some of my mass market paperbacks

not-an-emosmurfwitch  asked:

The American Gods TV show has increased the popularity of all of your books here in Canada, this means that they've become more expensive to buy. Some of your books in paperback that used to be $10-12 are now $18-20. This means that they have become somewhat prohibitively expensive. Libraries are always a great option, but I was wondering how you feel about prices going up along with the popularity of your books.

I just checked and the mass market paperback editions of my books that used to sell from $10-12 are selling for $11.25 to $12.12.   For example, Neverwhere is   This doesn’t seem like much of a price hike.

The larger format trade paperback editions are selling from between $13.69 to $21.59 depending on the book, just as they did before American Gods was on the TV. Here’s the trade paperback edition of Anansi Boys:

So from what I can see, this hasn’t happened, there hasn’t been a price hike, and the cheap books are still available in Canada.


It’s finally happened. I have reached maximum capacity.

It was so hot yesterday that I couldn’t focus on work, so I thought I’d try rearranging the shelves to hopefully gain a bit of space. Even with my moving most of the mass market paperbacks downstairs the shelves are still full. Moreover, the shelves downstairs are now full, as are the ones in the bedroom.

Which means, I’m on a book buying ban until I decide to weed some of the collection. And to be honest, I don’t see that happening anytime soon. I’m pretty happy with what’s on the shelves and can’t think of anything that needs to move on to a new home.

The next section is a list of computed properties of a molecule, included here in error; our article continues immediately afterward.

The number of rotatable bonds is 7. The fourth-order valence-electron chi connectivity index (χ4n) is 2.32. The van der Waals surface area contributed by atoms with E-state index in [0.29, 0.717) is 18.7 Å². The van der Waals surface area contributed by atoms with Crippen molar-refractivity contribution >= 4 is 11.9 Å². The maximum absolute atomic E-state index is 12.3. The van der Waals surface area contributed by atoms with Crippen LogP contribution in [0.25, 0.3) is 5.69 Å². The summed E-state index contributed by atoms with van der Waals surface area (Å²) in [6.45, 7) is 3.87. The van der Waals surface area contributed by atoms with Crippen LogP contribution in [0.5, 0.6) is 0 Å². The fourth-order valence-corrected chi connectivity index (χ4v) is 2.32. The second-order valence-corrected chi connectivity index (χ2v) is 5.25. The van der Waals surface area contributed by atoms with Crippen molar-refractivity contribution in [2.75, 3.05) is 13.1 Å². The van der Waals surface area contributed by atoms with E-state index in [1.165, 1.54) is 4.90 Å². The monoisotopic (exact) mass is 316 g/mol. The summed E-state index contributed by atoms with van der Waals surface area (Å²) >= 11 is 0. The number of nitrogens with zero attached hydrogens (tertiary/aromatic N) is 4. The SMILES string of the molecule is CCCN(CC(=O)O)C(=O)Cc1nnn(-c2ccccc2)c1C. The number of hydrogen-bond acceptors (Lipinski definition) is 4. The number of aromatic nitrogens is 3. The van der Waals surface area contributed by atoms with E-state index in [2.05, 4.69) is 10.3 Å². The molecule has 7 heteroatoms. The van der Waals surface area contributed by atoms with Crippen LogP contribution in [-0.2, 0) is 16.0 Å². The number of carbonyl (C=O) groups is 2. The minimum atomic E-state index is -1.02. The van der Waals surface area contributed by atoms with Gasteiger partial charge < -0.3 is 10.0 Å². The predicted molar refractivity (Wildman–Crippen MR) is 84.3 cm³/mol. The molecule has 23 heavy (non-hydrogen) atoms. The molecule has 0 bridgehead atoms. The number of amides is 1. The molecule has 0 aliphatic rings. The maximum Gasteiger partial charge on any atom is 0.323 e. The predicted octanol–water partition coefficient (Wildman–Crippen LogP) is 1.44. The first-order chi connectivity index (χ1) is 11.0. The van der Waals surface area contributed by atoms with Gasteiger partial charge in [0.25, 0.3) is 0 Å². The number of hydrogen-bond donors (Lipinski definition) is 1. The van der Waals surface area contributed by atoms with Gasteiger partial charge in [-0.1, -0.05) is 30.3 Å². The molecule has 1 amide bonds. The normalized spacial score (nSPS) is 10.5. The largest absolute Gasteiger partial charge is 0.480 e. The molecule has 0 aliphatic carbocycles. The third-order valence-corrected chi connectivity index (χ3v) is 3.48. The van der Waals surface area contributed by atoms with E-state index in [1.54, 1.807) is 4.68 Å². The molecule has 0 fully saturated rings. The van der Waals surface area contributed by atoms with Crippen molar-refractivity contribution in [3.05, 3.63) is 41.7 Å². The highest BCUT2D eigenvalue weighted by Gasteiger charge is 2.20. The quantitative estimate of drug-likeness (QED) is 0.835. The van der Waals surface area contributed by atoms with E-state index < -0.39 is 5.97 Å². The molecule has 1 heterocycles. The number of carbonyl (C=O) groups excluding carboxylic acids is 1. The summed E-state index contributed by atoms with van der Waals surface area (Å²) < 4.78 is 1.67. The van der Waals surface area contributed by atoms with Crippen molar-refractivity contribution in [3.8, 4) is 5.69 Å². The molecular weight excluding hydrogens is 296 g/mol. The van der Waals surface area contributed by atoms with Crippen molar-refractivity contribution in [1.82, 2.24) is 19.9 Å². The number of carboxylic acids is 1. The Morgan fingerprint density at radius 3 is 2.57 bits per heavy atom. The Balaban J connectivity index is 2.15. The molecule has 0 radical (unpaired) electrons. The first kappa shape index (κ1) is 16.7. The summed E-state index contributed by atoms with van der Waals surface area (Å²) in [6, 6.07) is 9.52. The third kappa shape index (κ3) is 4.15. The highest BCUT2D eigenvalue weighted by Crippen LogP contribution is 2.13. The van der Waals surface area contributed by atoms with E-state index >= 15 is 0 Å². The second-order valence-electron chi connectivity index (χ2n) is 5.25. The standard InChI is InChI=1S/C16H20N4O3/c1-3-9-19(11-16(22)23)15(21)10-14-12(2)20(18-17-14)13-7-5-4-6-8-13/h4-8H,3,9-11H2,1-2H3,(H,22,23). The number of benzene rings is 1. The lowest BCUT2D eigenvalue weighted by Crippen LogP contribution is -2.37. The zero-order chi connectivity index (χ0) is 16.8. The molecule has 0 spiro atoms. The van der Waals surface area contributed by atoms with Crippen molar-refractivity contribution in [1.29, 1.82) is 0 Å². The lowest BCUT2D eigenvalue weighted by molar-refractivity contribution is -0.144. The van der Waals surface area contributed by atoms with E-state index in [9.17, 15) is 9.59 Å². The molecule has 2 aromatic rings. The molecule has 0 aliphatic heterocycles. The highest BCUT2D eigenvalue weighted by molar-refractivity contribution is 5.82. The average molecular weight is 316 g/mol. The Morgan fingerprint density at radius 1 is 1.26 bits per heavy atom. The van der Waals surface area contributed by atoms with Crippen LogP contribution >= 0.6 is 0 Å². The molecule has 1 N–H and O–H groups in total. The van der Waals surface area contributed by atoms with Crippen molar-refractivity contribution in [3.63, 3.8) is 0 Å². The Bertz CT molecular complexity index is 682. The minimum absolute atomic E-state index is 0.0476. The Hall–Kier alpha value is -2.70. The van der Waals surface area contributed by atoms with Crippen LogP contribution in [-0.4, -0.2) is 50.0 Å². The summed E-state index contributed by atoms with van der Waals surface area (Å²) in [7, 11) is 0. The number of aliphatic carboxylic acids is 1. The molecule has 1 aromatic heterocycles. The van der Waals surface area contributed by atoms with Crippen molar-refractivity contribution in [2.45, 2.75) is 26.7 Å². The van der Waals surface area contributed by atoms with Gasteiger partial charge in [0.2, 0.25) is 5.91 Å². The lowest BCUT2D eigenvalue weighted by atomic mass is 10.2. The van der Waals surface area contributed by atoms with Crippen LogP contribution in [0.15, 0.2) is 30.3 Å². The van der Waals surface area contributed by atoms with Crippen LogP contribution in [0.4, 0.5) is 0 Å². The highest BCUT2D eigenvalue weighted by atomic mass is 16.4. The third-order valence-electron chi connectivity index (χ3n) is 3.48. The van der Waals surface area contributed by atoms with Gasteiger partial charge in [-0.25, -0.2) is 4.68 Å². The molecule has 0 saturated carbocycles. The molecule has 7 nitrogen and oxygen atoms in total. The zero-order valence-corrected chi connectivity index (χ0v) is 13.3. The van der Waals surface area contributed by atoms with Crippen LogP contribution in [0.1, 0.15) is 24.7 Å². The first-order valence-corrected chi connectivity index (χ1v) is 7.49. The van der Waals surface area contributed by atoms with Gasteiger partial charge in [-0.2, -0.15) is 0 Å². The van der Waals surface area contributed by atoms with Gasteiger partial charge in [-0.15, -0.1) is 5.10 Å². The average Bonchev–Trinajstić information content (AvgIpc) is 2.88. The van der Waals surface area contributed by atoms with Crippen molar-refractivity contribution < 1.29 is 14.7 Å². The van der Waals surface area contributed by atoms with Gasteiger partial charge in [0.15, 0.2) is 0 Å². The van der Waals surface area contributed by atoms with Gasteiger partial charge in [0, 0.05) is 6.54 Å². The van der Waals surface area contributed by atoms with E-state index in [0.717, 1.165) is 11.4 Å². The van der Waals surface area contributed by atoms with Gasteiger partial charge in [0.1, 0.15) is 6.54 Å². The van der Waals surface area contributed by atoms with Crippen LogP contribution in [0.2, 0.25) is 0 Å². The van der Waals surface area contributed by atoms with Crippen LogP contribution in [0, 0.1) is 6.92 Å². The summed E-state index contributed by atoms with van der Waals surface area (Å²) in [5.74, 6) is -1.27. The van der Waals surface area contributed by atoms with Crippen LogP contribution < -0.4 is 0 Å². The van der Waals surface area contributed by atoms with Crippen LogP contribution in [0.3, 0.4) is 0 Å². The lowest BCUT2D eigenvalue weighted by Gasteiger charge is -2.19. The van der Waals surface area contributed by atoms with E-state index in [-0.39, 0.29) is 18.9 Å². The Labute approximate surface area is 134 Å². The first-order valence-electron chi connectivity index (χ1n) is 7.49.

There are two exceptions to the ban. I asked a local used bookshop to set aside an old Dickens for me last week, so I’ll be bringing that home this weekend. Also when the next Batman: The Golden Age Omnibus comes out this November I’ll be picking that up. Because Batman. Yeah. But other than that… no more books for me. I just don’t have the room.

In the process of doing this I also discovered I have more classics than anything else. The whole bookcase on the left, as well as over two-thirds of the middle one, are all classics. The top portion of the third bookcase is my Dickens collection. After the horse skull are more general fiction – a mix of  contemporary, historical, fantasy, sci-fi, and young adult. I’m a little surprised.

Tagged by @durzarya
Hardback or paperback? I prefer hardback, honestly.
Borrow or buy? Buy, always, if it’s an option.
Buy in a bookstore or online? I love bookstores, it’s so much fun just walking around and seeing what they have. You can’t beat that feeling.
Amazon or Book Depository? I’ve only used Amazon, so far
Fantasy or sci-fi? Fantasy, forever and always
Love-triangle or love at first sight? Eugh, both are way too over-used. But, if you held a gun to my head, I’d have to choose love at first sight.
Wall shelves or bookcases? Bookcases! I have some in my room, and they’re totally full.
Mass market paperbacks or large print books? Hm…. Large print, I guess.